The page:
Many of us click around on websites and then leave without doing anything like signing up for a newsletter or actually buying a product. One visitor may simply be looking for information on a product, while another may be the hot prospect that’s ready to buy NOW.
Yet they both navigate away from your website, and you’ve lost a potential sale (or two.) Learning how to harness these abandoned visitors can make the difference between a good year and a stellar one for your B2B business.
There are many different ways to recover abandoned visitors, such as retargeting and remarketing. Some businesses use the classic discount offer to keep visitors from leaving; however it’s not as common for B2B as it is for B2C, mainly because you don’t want to condition your visitors to always leave the website just to get the discount.
No matter your lure of choice, if you include these four psychological tricks, you’ll recapture every one of those visitors and increase your conversions every time.
1) Remove barriers to information
Getting prospects to move down the B2B sales pipeline takes a lot of information and time. Any barriers to that information increases the amount of time it takes to move them forward, and often they’ll leave your site because they just can’t be bothered.
What should you do?
- Ask for a name and email address instead of their complete mailing address when they sign up for a webinar.
- Let them download certain whitepapers and case studies without giving up their contact info, and instead keep the more in-depth, complex ones behind a gate.
2) Make your website fun
In the gaming world, players receive rewards from completing tasks. The more complex the task, the more valuable the reward. The business world has taken this idea and transformed it into the unofficial business philosophy of gamification. Companies that use this tool have employees that are motivated by a reward they value, whether it’s either an actual prize, or something less tangible like a feeling of more control over their own careers. It’s the same principle used in video games.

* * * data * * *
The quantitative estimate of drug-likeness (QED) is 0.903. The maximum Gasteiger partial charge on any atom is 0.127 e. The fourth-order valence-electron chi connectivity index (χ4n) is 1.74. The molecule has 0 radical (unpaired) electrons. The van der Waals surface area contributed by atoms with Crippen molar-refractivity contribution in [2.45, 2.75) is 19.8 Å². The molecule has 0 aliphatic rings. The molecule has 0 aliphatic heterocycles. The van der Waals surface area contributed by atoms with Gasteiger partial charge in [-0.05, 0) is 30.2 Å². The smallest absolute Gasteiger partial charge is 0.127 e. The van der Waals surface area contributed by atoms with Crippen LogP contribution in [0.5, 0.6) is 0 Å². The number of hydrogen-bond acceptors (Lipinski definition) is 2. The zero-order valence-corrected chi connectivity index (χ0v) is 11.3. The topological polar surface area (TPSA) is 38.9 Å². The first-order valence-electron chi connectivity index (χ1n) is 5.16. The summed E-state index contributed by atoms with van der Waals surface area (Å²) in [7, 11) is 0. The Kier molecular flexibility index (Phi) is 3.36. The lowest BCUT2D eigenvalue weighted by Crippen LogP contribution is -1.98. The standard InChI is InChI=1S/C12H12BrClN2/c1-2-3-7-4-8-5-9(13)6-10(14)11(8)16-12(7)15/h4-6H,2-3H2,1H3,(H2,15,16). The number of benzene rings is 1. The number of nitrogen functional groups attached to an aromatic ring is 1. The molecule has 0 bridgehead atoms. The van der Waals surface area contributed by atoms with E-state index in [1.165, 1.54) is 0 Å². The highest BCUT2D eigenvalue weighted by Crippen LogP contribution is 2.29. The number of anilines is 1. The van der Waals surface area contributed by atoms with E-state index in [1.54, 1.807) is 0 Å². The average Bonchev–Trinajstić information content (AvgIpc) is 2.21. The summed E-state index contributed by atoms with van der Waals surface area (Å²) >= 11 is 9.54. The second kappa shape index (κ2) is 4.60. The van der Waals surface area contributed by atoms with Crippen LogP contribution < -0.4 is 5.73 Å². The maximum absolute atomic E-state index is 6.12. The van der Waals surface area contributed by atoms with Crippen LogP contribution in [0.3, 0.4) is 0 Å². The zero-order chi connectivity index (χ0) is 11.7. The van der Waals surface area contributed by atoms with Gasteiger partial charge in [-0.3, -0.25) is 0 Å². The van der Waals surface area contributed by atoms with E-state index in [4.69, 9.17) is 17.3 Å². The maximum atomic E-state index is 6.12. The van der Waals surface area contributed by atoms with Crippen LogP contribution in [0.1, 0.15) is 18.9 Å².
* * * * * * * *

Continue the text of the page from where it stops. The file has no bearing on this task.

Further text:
Rajat Paharia, founder and Chief Product Officer of Bunchball, an enterprise gamification company, offers these suggestions to remove the barriers and entice visitors to move themselves further down your pipeline:
“What if you gave them a set of missions to do? Download the whitepaper. Watch the product video, and answer this little quiz. The idea of turning that experience of passive surfing through the website and giving people a mission, a goal to accomplish, it’s very powerful. People love having goals.”
Implementing the same philosophy on your website helps recapture those visitors who might’ve otherwise left. They’ll move themselves forward in your conversion pipeline, and keep coming back to your site time and time again.
3) Ask for smaller commitment levels from visitors
B2B purchases often involve millions of dollars, which is one of the reasons the entire B2B sales pipeline takes so long. No one’s going to buy a million dollar product after spending 15 minutes on your website.
Ask visitors to commit to smaller buys, and they’re not frightened off. Plus you get to send them more marketing materials at a later date. They’ve moved themselves from visitor to prospect with a simple, little commitment. It increases the likelihood of them moving even further down the conversion pipeline in the future. And once you get an email via a smaller purchase, you can alert them to product launches or company announcements via your newsletter.
4) Simplify your visitor’s decision-making process
B2B products and services tend to be on complex issues, there’s no way around it. However you still need to explain it to your website visitors, or at least give them more context around your solution and how it solves their pain points, right?
A softer approach with visitors often works better in these cases. Especially if your marketing helps support your visitor’s decision-making process. You’re removing another obstacle for them, while explaining how your solution helps them, at the same time.
(Note that B2B NN will be publishing a post on Saturday on how to best make an explainer video for your B2B company)
For example, you could offer a comparison chart of your products with others in the market, or an interactive wizard that narrows down product options based on info visitors supply. This second example actually has a double-psychological effect, as the visitor feels more in control of the process, and will be more likely to come back to buy from you because of it.
Also, include a FAQ section with clear explanations of common questions your potential customers may have. Use analytics tools to track which sections of this FAQ attract the most visitors, and thus you can learn more about what’s confusing your website visitors.
The next time you’re clicking around a vendor’s website, take a look to see if you can recognize these psychological triggers.
Do you have any websites in mind that use all of these strategies? Let us know below!